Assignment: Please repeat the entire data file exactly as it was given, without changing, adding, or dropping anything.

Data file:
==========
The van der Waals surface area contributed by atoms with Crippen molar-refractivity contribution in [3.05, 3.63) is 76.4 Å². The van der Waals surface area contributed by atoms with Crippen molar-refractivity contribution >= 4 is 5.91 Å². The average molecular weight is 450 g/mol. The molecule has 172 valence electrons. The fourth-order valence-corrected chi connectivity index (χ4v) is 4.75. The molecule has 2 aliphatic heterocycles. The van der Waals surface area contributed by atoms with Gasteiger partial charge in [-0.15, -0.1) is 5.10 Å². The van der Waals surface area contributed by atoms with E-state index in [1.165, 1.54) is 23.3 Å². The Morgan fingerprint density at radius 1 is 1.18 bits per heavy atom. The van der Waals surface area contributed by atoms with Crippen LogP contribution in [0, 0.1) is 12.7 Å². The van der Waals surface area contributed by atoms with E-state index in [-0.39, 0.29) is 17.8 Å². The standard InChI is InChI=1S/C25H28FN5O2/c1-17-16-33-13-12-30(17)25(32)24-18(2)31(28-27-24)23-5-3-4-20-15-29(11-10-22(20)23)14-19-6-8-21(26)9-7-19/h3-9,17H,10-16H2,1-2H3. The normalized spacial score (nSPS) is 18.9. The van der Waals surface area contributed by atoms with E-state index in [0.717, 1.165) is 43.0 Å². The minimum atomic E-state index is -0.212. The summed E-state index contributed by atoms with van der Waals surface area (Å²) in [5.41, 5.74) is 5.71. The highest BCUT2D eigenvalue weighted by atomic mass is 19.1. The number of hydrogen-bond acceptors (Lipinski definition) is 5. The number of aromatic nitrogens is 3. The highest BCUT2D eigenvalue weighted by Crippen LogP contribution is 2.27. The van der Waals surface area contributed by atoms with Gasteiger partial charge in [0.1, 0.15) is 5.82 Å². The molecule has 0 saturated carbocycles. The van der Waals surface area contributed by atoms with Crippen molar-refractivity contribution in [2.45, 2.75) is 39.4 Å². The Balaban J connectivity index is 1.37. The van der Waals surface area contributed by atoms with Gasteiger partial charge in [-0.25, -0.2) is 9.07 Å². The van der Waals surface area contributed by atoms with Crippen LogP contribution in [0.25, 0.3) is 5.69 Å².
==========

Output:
The van der Waals surface area contributed by atoms with Crippen molar-refractivity contribution in [3.05, 3.63) is 76.4 Å². The van der Waals surface area contributed by atoms with Crippen molar-refractivity contribution >= 4 is 5.91 Å². The average molecular weight is 450 g/mol. The molecule has 172 valence electrons. The fourth-order valence-corrected chi connectivity index (χ4v) is 4.75. The molecule has 2 aliphatic heterocycles. The van der Waals surface area contributed by atoms with Gasteiger partial charge in [-0.15, -0.1) is 5.10 Å². The van der Waals surface area contributed by atoms with E-state index in [1.165, 1.54) is 23.3 Å². The Morgan fingerprint density at radius 1 is 1.18 bits per heavy atom. The van der Waals surface area contributed by atoms with Crippen LogP contribution in [0, 0.1) is 12.7 Å². The van der Waals surface area contributed by atoms with E-state index in [-0.39, 0.29) is 17.8 Å². The standard InChI is InChI=1S/C25H28FN5O2/c1-17-16-33-13-12-30(17)25(32)24-18(2)31(28-27-24)23-5-3-4-20-15-29(11-10-22(20)23)14-19-6-8-21(26)9-7-19/h3-9,17H,10-16H2,1-2H3. The normalized spacial score (nSPS) is 18.9. The van der Waals surface area contributed by atoms with E-state index in [0.717, 1.165) is 43.0 Å². The minimum atomic E-state index is -0.212. The summed E-state index contributed by atoms with van der Waals surface area (Å²) in [5.41, 5.74) is 5.71. The highest BCUT2D eigenvalue weighted by atomic mass is 19.1. The number of hydrogen-bond acceptors (Lipinski definition) is 5. The number of aromatic nitrogens is 3. The highest BCUT2D eigenvalue weighted by Crippen LogP contribution is 2.27. The van der Waals surface area contributed by atoms with Gasteiger partial charge in [0.1, 0.15) is 5.82 Å². The molecule has 0 saturated carbocycles. The van der Waals surface area contributed by atoms with Crippen molar-refractivity contribution in [2.45, 2.75) is 39.4 Å². The Balaban J connectivity index is 1.37. The van der Waals surface area contributed by atoms with Gasteiger partial charge in [-0.25, -0.2) is 9.07 Å². The van der Waals surface area contributed by atoms with Crippen LogP contribution in [0.25, 0.3) is 5.69 Å².